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US sends two warships into South China Sea as China surveys off Malaysia

The U.S. Navy amphibious assault ship USS America (LHA-6) conducts flight operations off the coast of Southern California (USA) during the ship's recertification of the flight deck after completing a 10-month Post Shakedown Availability (PSA). (Mass Communication Specialist 2nd Class Jonathan A. Colon/U.S. Navy)
April 21, 2020

This article was originally published by Radio Free Asia and is reprinted with permission.

The United States has sent an amphibious assault ship and a guided missile cruiser to the site of an ongoing survey by a Chinese vessel in Malaysian waters, the U.S. military said Tuesday, signaling Washington’s support for other countries in the region as China presses its advantage in the middle of the COVID-19 pandemic.

Lt. Comm. Nicole Schwegman, spokeswoman for U.S. Indo-Pacific Command, confirmed the USS America and USS Bunker Hill have been deployed in the South China Sea.

“Through our continued operational presence in the South China Sea, we are working with our allies and partners to promote freedom of navigation and overflight, and the international principles that underpin security and prosperity for the Indo-Pacific,” she wrote in an email. “The U.S. supports the efforts of our allies and partners to determine their own economic interests.”

Schwegman did not state the exact location of the warships but satellite imagery from Tuesday provided by the European Union through the EO Browser service confirms the USS America is less than 60 nautical miles from the West Capella, a Malaysian-contracted oil exploration vessel.

In close proximity, there are a combination of Chinese survey vessels, coast guard, and maritime militia ships, according to vessel tracking software.

The Chinese survey vessel, named the Hai Yang Di Zhi 8, arrived in Malaysian waters on April 16 and is currently surveying an area within Malaysia’s exclusive economic zone, between the West Capella and Malaysia’s coast.

As of Tuesday morning, the Hai Yang Di Zhi 8 was roughly 180 nautical miles from the Malaysian coast – but only 100 nautical miles from the Luconia Shoals, which are claimed by both China and Malaysia in the southernmost part of the South China Sea. On April 17, the Hai Yang Di Zhi 8 was also within 200 nautical miles of Indonesia’s Natuna Island.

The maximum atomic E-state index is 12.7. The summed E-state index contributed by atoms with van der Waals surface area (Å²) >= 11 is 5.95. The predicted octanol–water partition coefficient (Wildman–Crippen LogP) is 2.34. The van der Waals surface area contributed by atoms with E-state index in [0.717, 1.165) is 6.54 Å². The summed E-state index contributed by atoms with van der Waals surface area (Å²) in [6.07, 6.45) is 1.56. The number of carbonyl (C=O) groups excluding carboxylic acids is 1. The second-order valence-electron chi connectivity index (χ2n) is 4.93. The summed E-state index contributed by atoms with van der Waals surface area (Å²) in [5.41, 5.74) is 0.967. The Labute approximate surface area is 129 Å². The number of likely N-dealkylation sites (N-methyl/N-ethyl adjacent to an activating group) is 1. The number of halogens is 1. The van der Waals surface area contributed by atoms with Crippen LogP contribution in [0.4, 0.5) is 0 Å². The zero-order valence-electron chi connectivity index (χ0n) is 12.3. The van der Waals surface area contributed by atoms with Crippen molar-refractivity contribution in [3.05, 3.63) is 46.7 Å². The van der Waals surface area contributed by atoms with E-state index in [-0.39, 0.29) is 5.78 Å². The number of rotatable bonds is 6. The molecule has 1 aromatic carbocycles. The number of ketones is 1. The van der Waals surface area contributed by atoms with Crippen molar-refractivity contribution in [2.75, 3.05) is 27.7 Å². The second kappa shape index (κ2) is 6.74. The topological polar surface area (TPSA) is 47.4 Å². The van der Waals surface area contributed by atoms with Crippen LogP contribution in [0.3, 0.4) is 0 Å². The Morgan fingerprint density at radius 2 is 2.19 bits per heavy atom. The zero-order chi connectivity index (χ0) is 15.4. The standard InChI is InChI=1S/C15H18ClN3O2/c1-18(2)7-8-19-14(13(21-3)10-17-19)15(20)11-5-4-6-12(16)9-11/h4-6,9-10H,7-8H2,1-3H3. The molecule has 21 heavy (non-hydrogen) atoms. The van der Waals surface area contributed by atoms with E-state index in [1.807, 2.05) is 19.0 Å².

Vessel-tracking software shows that the survey is being conducted in a back-and-forth manner over an area about 150 nautical miles wide, and creeping ever closer to Malaysia’s Sarawak state.

Malaysia’s coast guard last week confirmed that the Chinese survey ship was in Malaysian waters.

Zack Cooper, a research fellow at the Washington-based think tank the American Enterprise Institute, said there are numerous possible reasons for the U.S. to have sent warships to the area of the survey ship but it is unlikely Malaysia asked for the U.S. to intervene.

“I don’t think the United States has any intention to directly engage on behalf of Malaysia, especially because Malaysia may not have asked for assistance and is not a U.S. treaty ally,” Cooper explained. “But it is useful for U.S. forces to be there to help monitor Chinese activities and show other claimants that China is not the only outside military capable of operating in the South China Sea.”

The Commander of the USS America Expeditionary Strike Group said that his forces had interacted with Chinese naval forces in the South China Sea this week.

“All our interactions continue to be safe and professional with them,” Rear Adm. Fred Kacher told Reuters by phone from the USS America.

China has said that the Hai Yang Di Zhi 8 is conducting normal activities and has accused U.S. officials of smearing Beijing. That followed State and Defense Department statements strongly critical of China’s recent activities in the South China Sea, particularly the April 2 sinking of a Vietnamese fishing vessel in a confrontation with a China Coast Guard ship. The State Department accused China of exploiting nations’ distraction over COVID-19 to expand its “unlawful claims” in the South China Sea.

The Hai Yang Di Zhi 8 is currently accompanied by China Coast Guard (CCG) and People’s Armed Forces Maritime Militia ships. Two CCG ships, the Zhongguohaijing 4203 and 1105, are sailing alongside the Hai Yang and shadowing supply ships supporting the West Capella, according to vessel-tracking software. Another CCG ship, the Haijing 5203, has been sailing in and around Luconia Shoals since April 1.

The apparent standoff near the West Capella occurs as Beijing faces diplomatic pushback from some of its Southeast Asian neighbors against its sweeping assertion of sovereignty across the resource-rich sea.

At the weekend, China upped the ante when it announced two new administrative districts for South China Sea and released a new map naming all the islands and reefs it claims in the contested region – though Brunei, Malaysia, the Philippines, Taiwan and Vietnam also have sovereignty claims that overlap with China’s.

In recent weeks the U.S. has in fact withdrawn key assets from the Pacific. The aircraft carrier the USS Theodore Roosevelt had to be pulled out of active deployment on March 26 due to dangerous rates of coronavirus infections among its crew. The U.S. Air Force announced last Friday it would stop deploying strategic bombers to its base on the Pacific island of Guam.

But Cooper said the arrival of the USS America and Bunker Hill “serves as a reminder that the U.S. Navy is large and not dependent on one ship to show regional presence.” He said the U.S. is using this deployment to remind China and other claimants in the South China Sea that China has no legal basis to economic rights in the area the Hai Yang Di Zhi 8 is operating in.